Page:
If you have ever received an email from the SLC Student Treasurer with the subject, “Funding Your Publication,” and if in that moment you were overcome with gasping and arrhythmia, then you might have been equally blind with excitement as I was in 2013, when I learned of the opportunity to start my own playground on the press.
It was late January. I had just transferred from SUNY Ulster. My head was still swimming from hoop-jumping between institutions and my bags were not entirely unpacked, but after reading the email carefully I realized that my chance to create “the Cliffhanger.” was time-sensitive. Here’s what I had to do in order to make my dream come true:
1) I responded to the email. I made an appointment with someone at Student Affairs to discuss my idea and to learn more about the process.
2) The next step was registering for a student organization. It was simple. I just filled out a registration form, available on MySLC. With the help of a friend, Emma Duvall, who agreed to be my co-chair, we crafted a mission statement. I submitted the form to Student Affairs and waited for the Senate to approve the organization, which they did. We were instantly Student Organization Leaders.
3) One of us had to attend a mandatory meeting for Leaders, which acquainted us with valuable information on how to expand our organization.
4) I attended a mandatory meeting for Student Publications, wherein I learned from Josh Langman, the Publication Space Manager at the time, what the Space had to offer me, and how to determine my publication’s budget.
5) I submitted my budget proposal to the Student Senate on MySLC and attended the hearing to present my plan for the Cliffhanger. A few days later, they approved the funding. Fortunately, I was well on my way to a 2-D heaven. One where even paper cuts tickled.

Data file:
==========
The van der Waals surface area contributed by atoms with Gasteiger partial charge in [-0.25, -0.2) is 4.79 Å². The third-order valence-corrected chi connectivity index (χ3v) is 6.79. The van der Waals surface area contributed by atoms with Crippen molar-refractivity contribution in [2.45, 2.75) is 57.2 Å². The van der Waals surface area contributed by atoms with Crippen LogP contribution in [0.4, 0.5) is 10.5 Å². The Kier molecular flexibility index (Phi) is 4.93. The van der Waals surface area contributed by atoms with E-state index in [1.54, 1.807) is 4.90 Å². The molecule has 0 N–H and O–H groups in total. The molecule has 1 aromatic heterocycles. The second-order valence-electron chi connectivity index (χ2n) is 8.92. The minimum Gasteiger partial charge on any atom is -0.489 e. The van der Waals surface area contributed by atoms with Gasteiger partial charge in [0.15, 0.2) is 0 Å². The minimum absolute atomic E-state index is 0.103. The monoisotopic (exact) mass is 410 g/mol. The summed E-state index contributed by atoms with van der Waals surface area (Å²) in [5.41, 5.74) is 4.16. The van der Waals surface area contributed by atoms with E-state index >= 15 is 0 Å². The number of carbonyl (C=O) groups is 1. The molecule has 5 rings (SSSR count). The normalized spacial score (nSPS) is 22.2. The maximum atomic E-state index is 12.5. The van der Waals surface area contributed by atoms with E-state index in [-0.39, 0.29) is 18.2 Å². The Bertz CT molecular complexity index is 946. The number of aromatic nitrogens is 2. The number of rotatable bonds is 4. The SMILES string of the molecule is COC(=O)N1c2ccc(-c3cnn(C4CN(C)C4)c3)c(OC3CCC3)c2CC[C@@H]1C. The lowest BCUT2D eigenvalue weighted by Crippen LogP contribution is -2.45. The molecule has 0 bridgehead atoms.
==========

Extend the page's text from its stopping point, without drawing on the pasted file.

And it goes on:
the Cliffhanger. is an experimental pocket-sized anthology for “fragments” of literature and black and white art. It differs from the other student publications in both form and content. Its dimensions are a mere 2.75 by 4.25 inches, making it literally the smallest student publication yet, and one that fits comfortably in the palm. As for how we differ in content, our submissions adhere to a theme which is best described by our mission statement:
We embrace the incomplete. What exactly does that mean? Here we like it short and sweet. The Cliffhanger. designates a space for the so-called in-between. This experimental pocket-sized zine is the parenthetical limbo of creativity. Finally there is a home for the underdeveloped, those rootless shards of verse, sketches-in-progress. The interlude of consciousness, so to half-speak. Simplicity. Brevity. Here the fleeting or still-born ideas may retreat. (Mid-sneeze!) Submit your bits of dialogue, micro fiction, run-on sentences that cling to supense or nonsense, and fragments of poetry. You get it. Postcard riddles. Broken refrains that end far too…
the Cliffhanger. publishes submissions based on the following criteria:
Is the character count small enough to fit on a page?
(We suggest an approximate maximum of two-hundred words. If a submission exceeds the limit of what a page can hold, we sometimes break it up into segments, spanning across several pages as a series. With the author’s permission, of course.)